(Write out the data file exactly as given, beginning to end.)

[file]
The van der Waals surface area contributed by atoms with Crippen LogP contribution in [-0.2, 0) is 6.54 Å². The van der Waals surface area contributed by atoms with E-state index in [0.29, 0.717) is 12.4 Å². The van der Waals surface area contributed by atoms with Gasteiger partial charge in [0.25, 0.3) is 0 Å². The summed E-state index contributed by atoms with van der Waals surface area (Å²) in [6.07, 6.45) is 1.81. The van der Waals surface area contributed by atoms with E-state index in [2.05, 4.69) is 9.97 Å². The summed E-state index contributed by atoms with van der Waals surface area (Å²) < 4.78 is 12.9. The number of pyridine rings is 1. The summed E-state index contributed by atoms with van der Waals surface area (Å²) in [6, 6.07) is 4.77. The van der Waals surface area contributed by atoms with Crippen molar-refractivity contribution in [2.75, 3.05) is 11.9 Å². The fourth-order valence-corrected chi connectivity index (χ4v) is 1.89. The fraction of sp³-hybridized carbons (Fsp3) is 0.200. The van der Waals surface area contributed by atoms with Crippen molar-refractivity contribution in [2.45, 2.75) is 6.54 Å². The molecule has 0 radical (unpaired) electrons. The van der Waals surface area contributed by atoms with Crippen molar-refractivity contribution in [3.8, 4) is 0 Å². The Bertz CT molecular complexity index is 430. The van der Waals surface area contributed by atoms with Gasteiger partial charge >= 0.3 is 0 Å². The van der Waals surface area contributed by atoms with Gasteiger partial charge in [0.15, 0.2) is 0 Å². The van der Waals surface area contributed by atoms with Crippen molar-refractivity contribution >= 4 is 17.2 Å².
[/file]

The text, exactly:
The van der Waals surface area contributed by atoms with Crippen LogP contribution in [-0.2, 0) is 6.54 Å². The van der Waals surface area contributed by atoms with E-state index in [0.29, 0.717) is 12.4 Å². The van der Waals surface area contributed by atoms with Gasteiger partial charge in [0.25, 0.3) is 0 Å². The summed E-state index contributed by atoms with van der Waals surface area (Å²) in [6.07, 6.45) is 1.81. The van der Waals surface area contributed by atoms with E-state index in [2.05, 4.69) is 9.97 Å². The summed E-state index contributed by atoms with van der Waals surface area (Å²) < 4.78 is 12.9. The number of pyridine rings is 1. The summed E-state index contributed by atoms with van der Waals surface area (Å²) in [6, 6.07) is 4.77. The van der Waals surface area contributed by atoms with Crippen molar-refractivity contribution in [2.75, 3.05) is 11.9 Å². The fourth-order valence-corrected chi connectivity index (χ4v) is 1.89. The fraction of sp³-hybridized carbons (Fsp3) is 0.200. The van der Waals surface area contributed by atoms with Crippen molar-refractivity contribution in [2.45, 2.75) is 6.54 Å². The molecule has 0 radical (unpaired) electrons. The van der Waals surface area contributed by atoms with Crippen molar-refractivity contribution in [3.8, 4) is 0 Å². The Bertz CT molecular complexity index is 430. The van der Waals surface area contributed by atoms with Gasteiger partial charge >= 0.3 is 0 Å². The van der Waals surface area contributed by atoms with Gasteiger partial charge in [0.15, 0.2) is 0 Å². The van der Waals surface area contributed by atoms with Crippen molar-refractivity contribution >= 4 is 17.2 Å².